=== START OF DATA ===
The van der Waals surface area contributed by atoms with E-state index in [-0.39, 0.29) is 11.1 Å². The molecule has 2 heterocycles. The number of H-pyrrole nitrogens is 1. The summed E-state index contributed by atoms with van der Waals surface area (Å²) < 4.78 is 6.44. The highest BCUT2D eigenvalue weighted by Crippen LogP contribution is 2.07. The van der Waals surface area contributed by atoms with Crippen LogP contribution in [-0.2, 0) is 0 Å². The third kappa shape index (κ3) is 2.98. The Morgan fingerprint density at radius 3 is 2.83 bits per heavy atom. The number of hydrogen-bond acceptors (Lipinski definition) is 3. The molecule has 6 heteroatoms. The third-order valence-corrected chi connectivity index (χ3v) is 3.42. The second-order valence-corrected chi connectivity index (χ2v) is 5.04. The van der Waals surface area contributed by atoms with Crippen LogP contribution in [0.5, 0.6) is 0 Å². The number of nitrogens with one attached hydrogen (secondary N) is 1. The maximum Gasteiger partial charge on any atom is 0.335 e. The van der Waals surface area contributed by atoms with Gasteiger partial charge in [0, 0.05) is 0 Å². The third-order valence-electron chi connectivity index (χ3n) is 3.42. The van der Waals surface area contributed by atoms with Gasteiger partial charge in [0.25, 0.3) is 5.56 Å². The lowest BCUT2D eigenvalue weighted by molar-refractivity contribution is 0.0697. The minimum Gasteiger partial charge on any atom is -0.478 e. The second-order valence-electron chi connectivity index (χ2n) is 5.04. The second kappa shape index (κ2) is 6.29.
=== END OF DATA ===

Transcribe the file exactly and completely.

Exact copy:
The van der Waals surface area contributed by atoms with E-state index in [-0.39, 0.29) is 11.1 Å². The molecule has 2 heterocycles. The number of H-pyrrole nitrogens is 1. The summed E-state index contributed by atoms with van der Waals surface area (Å²) < 4.78 is 6.44. The highest BCUT2D eigenvalue weighted by Crippen LogP contribution is 2.07. The van der Waals surface area contributed by atoms with Crippen LogP contribution in [-0.2, 0) is 0 Å². The third kappa shape index (κ3) is 2.98. The Morgan fingerprint density at radius 3 is 2.83 bits per heavy atom. The number of hydrogen-bond acceptors (Lipinski definition) is 3. The molecule has 6 heteroatoms. The third-order valence-corrected chi connectivity index (χ3v) is 3.42. The second-order valence-corrected chi connectivity index (χ2v) is 5.04. The van der Waals surface area contributed by atoms with Crippen LogP contribution in [0.5, 0.6) is 0 Å². The number of nitrogens with one attached hydrogen (secondary N) is 1. The maximum Gasteiger partial charge on any atom is 0.335 e. The van der Waals surface area contributed by atoms with Gasteiger partial charge in [0, 0.05) is 0 Å². The third-order valence-electron chi connectivity index (χ3n) is 3.42. The van der Waals surface area contributed by atoms with Gasteiger partial charge in [0.25, 0.3) is 5.56 Å². The lowest BCUT2D eigenvalue weighted by molar-refractivity contribution is 0.0697. The minimum Gasteiger partial charge on any atom is -0.478 e. The second-order valence-electron chi connectivity index (χ2n) is 5.04. The second kappa shape index (κ2) is 6.29.